- Fecal Incontinence
|The Effects of Gastrointestinal Symptoms on Structural Gray Matter Volume in Youth
Int Nat J Dev Neurosci. 2020 Jun 1.doi: 10.1002/jdn.10044. Online ahead of print.
Atiqa F Pirwani 1, Zhuo Fang 2 3, Bo Li 4 5, Andra Smith 6 3, Georg Northoff 7, Nafissa Ismail 1 2
1Neuroimmunology, Stress and Endocrinology (NISE) Lab, School of Psychology, Faculty of Social Science, University of Ottawa, Canada.
2University of Ottawa Brain and Mind Research Institute, Canada.
3Brain Imaging Group (BIG) Lab, School of Psychology, Faculty of Social Science, University of Ottawa, Canada.
4Advanced Research Institute of Multidisciplinary Science, Beijing Institute of Technology, Beijing, 100081, China.
5Beijing Key Laboratory for Separation and Analysis in Biomedicine and Pharmaceuticals, School of Life Science, Beijing Institute of Technology, Beijing, 10081, China.
6Brain Imaging Group (BIG) Lab, Canada.
7University of Ottawa Brain and Mind Research Institute, Faculty of Medicine, University of Ottawa, Canada, Canada.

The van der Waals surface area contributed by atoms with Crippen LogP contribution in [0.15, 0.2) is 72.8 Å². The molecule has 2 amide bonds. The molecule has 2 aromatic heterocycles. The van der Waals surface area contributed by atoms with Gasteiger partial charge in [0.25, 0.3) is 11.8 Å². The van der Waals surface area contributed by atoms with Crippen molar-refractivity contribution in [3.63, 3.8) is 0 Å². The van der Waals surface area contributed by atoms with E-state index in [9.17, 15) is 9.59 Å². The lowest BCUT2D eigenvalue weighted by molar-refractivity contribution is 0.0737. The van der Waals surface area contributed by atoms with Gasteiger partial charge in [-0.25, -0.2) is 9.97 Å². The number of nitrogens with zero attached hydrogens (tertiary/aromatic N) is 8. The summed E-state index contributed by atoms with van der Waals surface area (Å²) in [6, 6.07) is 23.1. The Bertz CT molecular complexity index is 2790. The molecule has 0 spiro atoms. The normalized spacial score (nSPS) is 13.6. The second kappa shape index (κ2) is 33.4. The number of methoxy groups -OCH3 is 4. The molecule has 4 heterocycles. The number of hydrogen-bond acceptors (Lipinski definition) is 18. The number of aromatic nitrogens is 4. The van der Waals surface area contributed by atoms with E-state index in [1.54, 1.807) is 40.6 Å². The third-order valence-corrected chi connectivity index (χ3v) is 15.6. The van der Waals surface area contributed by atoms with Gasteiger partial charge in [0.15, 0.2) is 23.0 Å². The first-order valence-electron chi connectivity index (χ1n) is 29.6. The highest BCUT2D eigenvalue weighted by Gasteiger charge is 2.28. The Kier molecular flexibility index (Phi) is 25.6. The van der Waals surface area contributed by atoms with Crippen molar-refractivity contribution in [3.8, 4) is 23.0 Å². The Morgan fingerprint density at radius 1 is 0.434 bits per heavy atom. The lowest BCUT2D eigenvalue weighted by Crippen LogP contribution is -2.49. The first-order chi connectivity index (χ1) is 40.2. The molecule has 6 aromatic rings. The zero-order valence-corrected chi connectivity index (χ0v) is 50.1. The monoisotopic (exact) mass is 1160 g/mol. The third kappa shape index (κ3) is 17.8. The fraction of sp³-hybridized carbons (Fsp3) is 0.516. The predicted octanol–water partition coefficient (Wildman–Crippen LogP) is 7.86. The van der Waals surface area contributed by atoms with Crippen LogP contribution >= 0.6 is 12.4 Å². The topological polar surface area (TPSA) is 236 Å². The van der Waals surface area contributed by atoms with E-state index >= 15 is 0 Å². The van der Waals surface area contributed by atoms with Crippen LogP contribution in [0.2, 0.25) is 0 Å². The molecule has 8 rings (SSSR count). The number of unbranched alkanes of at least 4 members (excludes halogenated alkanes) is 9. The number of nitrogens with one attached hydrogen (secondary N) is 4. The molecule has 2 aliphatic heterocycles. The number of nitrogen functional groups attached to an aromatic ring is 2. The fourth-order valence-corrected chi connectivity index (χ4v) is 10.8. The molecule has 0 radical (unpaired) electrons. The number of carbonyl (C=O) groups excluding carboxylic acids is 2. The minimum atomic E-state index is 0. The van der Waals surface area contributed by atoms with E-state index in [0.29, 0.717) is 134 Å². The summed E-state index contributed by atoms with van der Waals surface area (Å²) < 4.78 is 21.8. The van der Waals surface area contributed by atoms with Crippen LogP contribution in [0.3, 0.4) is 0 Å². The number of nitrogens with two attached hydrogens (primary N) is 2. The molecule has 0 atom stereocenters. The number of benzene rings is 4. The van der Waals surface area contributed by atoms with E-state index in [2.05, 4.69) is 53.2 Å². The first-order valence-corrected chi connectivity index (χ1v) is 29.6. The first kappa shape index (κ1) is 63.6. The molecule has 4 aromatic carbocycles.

Previous neuroimaging studies have examined the association between changes in brain structure and gastrointestinal symptoms (GIS), seen in disorders such as Irritable Bowel Syndrome and Irritable Bowel Disease. Studies in adults have found changes in white and grey matter volume (GMV) in patients with various gastrointestinal disorders. However, it is unclear whether GIS-related structural changes in the brain are limited to adults or could be present throughout the lifespan. Given that gastrointestinal disorders are typically diagnosed between 4-18 years old, we investigated GIS-induced morphological changes in pre-adolescents (8-10), adolescents (12-16 years) and young adults (17-21 years). Using a voxel-based morphometry (VBM) analysis, we compared regional gray matter volume (GMV) between participants with GIS and controls, using structural brain images from the Philadelphia Neurodevelopmental Cohort (PNC) database. A total of 211 participants (107 participants with GISs and 104 control participants) who had undergone structural magnetic resonance imaging were analyzed. VBM analysis was used to objectively analyze GMV across the whole brain and compare between participants with GIS and controls. Participants experiencing GIS showed smaller GMV in regions within the limbic system/basal ganglia (bilateral caudate, bilateral ventral hippocampus, bilateral amygdala, and bilateral superior orbital frontal cortex), and larger GMV in regions within the pain matrix (thalamus, bilateral putamen, right mid-frontal gyrus) compared to controls. These differences were most prominent in the adolescent and young adult groups compared to pre-adolescents. In conclusion, the structural differences found in participants with GIS support the need for further research into the neurophysiological impact of these symptoms.